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Money in the digital era

Olli Rehn
Author
Governor

Digitalisation a formidable force of change

Digitalisation is currently the most significant force transforming banking as well as the entire financial industry at large. Most payment and financial services have already shifted online and are readily accessible through people’s mobile devices. In the future, financial services will become increasingly untethered from the constraints of location, granting users immediate and on-the-go access. The adoption of instant payment infrastructures will only accelerate this process.

From the perspective of the individual, the financial industry's digital transformation will be most evident in the nature of payments. Payment methods have proliferated as a variety of mobile applications have joined the ranks of card payment and cash. Credit transfers between bank accounts will soon happen instantaneously. For many, digital services have effectively become a form of hidden consumption, where payment is relegated as a background process. Purchases might be made irrespective of cash on hand or account balance, demanding strong financial literacy and spending practices from consumers.

New opportunities, new risks

The financial industry's transformation will leave individuals and society with a variety of new phenomena to contend with. First, there are those which should be actively developed and adopted, such as instant and mobile payments. These will, however, place greater weight on personal financial literacy and data protection. Second are phenomena that ought to be approached with caution or avoided outright, such as, for example, crypto-assets, which are laden with issues and risks including high volatility, tax evasion, money laundering, and wasteful energy consumption. Third are those which still require a period of maturation. One such example is blockchain technology, which is not yet ready for implementation by central banks but holds promise for the financial sector and central banks alike.

Authorities must actively monitor the financial market's structural transformation and ensure that the use of digital financial services is safe and reliable. While maintaining financial stability remains a duty of primary importance, authorities should also seek to promote innovation within the heavily-regulated financial sector.

Productivity growth dependent on technological change

Digitalisation will transform work and labour markets. Technological change is an enduring feature of civilisation and one that has been feared in equal measure. Machine learning, robotic process automation and artificial intelligence are gaining foothold across all sectors in society, including the financial industry. Digital technology is being leveraged, for example, to automate work processes and utilise big data.

Economic history suggests that the adoption of new technology does not result in permanent mass unemployment. Instead, the tasks of workers change, and new jobs are created in new sectors. Promoting life-long learning and providing opportunities for further training or requalification would allow society to better prepare against disruptions caused by technological change.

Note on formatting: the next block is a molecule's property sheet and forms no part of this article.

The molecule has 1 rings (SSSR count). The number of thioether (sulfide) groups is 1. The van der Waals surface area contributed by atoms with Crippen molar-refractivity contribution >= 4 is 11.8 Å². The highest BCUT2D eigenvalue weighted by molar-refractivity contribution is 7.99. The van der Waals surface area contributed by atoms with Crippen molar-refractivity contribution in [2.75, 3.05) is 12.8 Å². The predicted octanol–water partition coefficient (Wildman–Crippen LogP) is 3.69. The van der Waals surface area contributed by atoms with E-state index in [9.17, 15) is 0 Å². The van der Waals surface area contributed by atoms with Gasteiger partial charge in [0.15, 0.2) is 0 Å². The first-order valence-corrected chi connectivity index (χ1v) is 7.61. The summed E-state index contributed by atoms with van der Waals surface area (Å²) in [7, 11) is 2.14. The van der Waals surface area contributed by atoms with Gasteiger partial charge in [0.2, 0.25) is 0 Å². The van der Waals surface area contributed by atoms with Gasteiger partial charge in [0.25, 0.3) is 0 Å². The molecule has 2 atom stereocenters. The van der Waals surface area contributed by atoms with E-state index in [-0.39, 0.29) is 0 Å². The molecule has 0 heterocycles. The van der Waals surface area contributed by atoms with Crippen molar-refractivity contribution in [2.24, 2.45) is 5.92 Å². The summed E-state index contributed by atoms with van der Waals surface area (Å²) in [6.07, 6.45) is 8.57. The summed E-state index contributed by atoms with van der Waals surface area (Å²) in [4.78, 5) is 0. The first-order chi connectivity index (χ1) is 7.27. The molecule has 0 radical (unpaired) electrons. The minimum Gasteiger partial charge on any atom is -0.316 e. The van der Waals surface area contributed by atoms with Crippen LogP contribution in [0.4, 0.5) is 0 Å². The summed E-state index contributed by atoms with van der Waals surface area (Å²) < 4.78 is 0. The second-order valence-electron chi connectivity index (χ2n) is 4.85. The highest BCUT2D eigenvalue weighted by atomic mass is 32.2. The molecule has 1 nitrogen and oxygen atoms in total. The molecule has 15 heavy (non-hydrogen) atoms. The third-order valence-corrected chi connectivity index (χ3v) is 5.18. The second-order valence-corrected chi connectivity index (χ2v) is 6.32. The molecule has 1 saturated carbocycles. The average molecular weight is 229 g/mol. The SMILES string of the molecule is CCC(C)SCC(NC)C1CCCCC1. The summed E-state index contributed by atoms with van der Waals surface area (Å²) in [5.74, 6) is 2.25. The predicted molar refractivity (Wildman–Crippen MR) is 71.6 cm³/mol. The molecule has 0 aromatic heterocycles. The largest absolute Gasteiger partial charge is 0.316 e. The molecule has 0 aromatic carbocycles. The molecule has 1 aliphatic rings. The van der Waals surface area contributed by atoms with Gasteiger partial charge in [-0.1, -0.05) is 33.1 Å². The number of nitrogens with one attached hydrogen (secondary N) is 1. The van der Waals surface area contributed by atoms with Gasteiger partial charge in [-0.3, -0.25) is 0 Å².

Tasks that require interpersonal interaction or expert knowledge as well as jobs in creative fields, management and high value-added manufacturing are all examples of professions that are unthreatened by technological change. Education looks to remain a prudent investment for society, particularly in view of rapidly shifting labour markets.

Monetary policy in a digitalising world

Monetary policy is the key responsibility of any central bank. In the euro area, national central banks implement the Eurosystem's single monetary policy, via monetary policy operations conducted with eligible counterparties. Should the situation arise where a large proportion of financial services are provided by institutions who are not central bank counterparties, then the operational framework for monetary policy implementation ought to reflect this. The successful transmission of monetary policy into the real economy requires good understanding of how financial services will be offered in the future, and by whom.

Finland well-positioned to become a leading country in finance

Finland has long enjoyed considerable expertise in technology and finance, backed by an operating environment conducive to innovation. As such, Finland has all the right elements to become a leading country in financial technology (FinTech). The financial sector is a diverse growth industry that spans not only personal banking and payments but also corporate finance, securities trading, investment and insurance activities and cyber security.

Finland may yet grow into an increasingly attractive hub for the financial industry with the right amount of resolve, investment and collaboration between authorities and domestic businesses. The Bank of Finland, the Financial Supervisory Authority and other national authorities are tasked with exercising an operating model which at once fosters innovation but does not compromise on the stability and security of financial sector operations.

 

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